The bosses of Britain's top 100 companies should be paid about £118,000 a year, a BBC survey suggests. Those questioned also put the pay of Premier League footballers and financial bond traders at £365,000 and £58,000 respectively.

And when the poll reports that lower paid folk should be paid more this is done without the obvious value statement – how happy will you, dear respondent, be to pay higher taxes, higher prices and have less choice? Not happy – well shut up saying what other folk should be earning then.

In the end we’re paid what we’re worth – or, in the case of doctors, teachers, bankers and lawyers, what we can screw from a market that the stupid government has given us control over. Yet the terms of the debate are conducted on the assumption that there is some morally justified public policy intervention in levels of pay – and especially pay of senior and successful people. There isn't.



Angry Teen said...

I wrote about this back when the World Cup was on:

"Tap water is worth a lot less than diamonds on the free market. But imagine if we priced consumer goods on the free market according to moral worth. Tap water needs to cost £1,000 a litre to give water providers the morally correct reward for their efforts, which help keep millions alive. Meanwhile, diamond sellers should be forced to charge as little as possible for their products, since they are not as important as water. Those of you with a trace of common sense will see that, after all, it is better to have tap water cost a fraction of a penny per litre, and diamonds to cost up to several thousand pounds, because in an economy, the consumer is the one who must be served, not the producer.

If we were to decide between all the teachers in Britain and all the footballers in Britain, we would choose to pay all the teachers more. However, the marginal utility of each individual teacher is much lower than the marginal utility of each individual footballer. When a teacher retires (with an obscenely high pension), quits their job (fat chance!) or gets fired (fat chance!), they are easy to replace. There is no shortage of people who want to become a teacher and have all the necessary skills (and with the good salary and long holidays, perhaps it is the teachers who are really the overpaid ones?). However, there are very few people in England who can score as well as Jermain Defoe or keep goal as well as Robert Green (yes, yes, I know), making them much more difficult to replace, and therefore much more valuable."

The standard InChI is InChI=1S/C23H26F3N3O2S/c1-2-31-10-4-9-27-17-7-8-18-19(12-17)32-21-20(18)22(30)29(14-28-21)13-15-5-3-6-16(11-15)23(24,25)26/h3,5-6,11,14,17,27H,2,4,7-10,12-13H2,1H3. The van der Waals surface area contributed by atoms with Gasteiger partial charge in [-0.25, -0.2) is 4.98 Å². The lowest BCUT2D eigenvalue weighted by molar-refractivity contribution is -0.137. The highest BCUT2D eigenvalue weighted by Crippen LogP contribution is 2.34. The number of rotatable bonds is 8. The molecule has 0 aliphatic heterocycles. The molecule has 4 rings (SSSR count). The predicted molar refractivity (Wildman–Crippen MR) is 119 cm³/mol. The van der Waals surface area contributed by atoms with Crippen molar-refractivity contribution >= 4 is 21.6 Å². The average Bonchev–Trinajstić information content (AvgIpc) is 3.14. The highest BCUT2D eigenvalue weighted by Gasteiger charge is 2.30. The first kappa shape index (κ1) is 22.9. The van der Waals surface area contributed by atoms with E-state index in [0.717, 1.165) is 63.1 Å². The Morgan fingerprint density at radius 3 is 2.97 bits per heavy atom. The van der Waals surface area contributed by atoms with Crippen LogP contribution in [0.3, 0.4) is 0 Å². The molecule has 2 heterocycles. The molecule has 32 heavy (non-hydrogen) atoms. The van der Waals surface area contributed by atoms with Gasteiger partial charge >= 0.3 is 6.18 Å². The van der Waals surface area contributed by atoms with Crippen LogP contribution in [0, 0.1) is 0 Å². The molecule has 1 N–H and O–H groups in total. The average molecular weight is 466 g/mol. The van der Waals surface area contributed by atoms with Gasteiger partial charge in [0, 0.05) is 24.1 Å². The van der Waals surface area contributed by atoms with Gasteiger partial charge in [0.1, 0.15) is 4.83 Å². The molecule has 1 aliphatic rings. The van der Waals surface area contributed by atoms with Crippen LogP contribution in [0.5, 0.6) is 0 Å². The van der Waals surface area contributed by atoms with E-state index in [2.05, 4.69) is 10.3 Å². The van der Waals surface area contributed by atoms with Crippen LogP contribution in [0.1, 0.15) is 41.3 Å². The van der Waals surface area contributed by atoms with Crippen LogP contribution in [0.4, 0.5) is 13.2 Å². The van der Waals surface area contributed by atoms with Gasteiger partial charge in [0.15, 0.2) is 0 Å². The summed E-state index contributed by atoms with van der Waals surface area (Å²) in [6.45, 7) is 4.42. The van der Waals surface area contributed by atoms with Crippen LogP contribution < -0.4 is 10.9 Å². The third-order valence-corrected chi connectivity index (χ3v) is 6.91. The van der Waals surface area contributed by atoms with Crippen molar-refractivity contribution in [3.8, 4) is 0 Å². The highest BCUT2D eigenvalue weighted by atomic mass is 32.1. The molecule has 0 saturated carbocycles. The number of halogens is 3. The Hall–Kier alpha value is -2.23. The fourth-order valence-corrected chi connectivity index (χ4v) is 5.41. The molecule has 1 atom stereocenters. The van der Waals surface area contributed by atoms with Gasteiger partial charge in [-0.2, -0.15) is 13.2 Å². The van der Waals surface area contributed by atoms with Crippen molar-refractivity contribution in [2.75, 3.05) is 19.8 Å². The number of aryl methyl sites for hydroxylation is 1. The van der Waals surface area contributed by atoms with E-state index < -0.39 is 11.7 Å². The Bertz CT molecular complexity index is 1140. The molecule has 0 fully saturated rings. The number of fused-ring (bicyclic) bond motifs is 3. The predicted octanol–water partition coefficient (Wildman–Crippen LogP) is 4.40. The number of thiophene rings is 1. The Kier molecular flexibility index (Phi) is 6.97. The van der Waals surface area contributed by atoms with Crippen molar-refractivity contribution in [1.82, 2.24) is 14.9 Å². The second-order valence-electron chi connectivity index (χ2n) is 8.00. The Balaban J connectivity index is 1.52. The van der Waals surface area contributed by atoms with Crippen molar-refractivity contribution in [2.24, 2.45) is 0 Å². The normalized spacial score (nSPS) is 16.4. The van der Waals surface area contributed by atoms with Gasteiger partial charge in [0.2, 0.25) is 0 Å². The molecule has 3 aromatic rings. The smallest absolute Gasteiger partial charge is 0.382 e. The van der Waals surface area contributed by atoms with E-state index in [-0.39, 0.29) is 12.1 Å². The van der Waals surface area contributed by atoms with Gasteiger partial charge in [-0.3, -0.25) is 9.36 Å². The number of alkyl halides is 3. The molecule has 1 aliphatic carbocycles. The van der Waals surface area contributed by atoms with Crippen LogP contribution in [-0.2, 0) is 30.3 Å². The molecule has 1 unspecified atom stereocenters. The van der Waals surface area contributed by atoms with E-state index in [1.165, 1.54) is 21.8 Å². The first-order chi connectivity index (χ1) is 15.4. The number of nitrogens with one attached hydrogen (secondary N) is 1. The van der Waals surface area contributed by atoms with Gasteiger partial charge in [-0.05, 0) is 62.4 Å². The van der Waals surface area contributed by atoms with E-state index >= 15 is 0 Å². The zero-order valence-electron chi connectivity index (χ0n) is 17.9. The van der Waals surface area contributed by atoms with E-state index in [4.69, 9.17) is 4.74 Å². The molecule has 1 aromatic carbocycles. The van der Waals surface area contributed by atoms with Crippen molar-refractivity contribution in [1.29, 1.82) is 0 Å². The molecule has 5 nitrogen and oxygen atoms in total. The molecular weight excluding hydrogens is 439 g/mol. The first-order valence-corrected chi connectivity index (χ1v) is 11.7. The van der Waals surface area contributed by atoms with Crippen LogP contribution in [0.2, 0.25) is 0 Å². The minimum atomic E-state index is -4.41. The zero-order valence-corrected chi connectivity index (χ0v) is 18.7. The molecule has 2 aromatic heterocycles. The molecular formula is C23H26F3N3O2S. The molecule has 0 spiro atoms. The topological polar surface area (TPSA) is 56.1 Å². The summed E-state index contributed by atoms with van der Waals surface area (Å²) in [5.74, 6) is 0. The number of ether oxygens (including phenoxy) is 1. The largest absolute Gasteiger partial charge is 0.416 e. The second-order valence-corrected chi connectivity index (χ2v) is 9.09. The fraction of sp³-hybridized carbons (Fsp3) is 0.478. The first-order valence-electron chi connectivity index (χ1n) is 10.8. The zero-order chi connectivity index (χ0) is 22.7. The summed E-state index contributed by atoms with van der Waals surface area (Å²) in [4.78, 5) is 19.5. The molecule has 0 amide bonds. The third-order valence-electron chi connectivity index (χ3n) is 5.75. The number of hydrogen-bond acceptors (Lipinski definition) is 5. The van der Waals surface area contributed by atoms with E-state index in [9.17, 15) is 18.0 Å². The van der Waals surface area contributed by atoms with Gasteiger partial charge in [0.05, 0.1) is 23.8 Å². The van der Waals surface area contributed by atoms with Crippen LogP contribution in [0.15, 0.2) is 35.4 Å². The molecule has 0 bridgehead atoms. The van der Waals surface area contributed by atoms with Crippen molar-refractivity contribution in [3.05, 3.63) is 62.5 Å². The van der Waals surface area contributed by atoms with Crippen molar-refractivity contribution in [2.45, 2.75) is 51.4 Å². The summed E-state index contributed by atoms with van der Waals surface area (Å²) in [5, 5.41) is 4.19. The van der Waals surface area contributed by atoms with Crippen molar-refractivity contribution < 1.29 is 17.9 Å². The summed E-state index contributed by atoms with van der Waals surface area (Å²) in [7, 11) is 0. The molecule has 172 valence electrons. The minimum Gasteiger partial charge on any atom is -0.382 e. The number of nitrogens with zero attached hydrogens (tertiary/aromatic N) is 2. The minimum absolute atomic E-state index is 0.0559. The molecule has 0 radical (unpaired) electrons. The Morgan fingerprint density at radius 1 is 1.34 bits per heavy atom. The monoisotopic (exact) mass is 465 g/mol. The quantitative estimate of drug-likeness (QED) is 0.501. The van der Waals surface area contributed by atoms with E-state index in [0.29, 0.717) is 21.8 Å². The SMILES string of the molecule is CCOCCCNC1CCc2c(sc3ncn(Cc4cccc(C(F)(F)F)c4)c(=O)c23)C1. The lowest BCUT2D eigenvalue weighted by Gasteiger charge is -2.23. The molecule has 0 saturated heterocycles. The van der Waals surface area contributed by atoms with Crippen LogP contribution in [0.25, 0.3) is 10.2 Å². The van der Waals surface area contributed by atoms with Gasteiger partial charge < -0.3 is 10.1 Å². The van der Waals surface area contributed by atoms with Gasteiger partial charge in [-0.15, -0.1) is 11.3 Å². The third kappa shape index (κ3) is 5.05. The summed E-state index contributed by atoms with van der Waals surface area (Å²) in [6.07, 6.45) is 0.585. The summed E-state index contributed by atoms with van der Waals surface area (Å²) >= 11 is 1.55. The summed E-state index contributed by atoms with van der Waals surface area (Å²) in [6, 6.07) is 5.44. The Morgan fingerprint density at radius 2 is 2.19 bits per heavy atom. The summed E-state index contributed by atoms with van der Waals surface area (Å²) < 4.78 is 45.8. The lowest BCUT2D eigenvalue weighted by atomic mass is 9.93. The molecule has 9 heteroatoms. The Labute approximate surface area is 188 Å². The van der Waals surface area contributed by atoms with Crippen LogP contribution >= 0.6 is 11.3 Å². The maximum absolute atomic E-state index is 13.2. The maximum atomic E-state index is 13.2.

Anonymous said...

What I am missing in this conversation is some kind of economic, social or moral framework on the basis of which you base your arguments.

I can accept the argument about shortages and I agree that whatever is seen as 'obscene' very much depends on what you compare it with.

It still does not make clear why there is so much difference between real pay, and desired pay - and why the difference between the highest and lowest in the salary chain is as big as it is. How did this happen?

I have tried to come up with a framework, please do have a look - you can download it and then fill in the scores in Excel. It's an interesting exercise and I welcome your comments.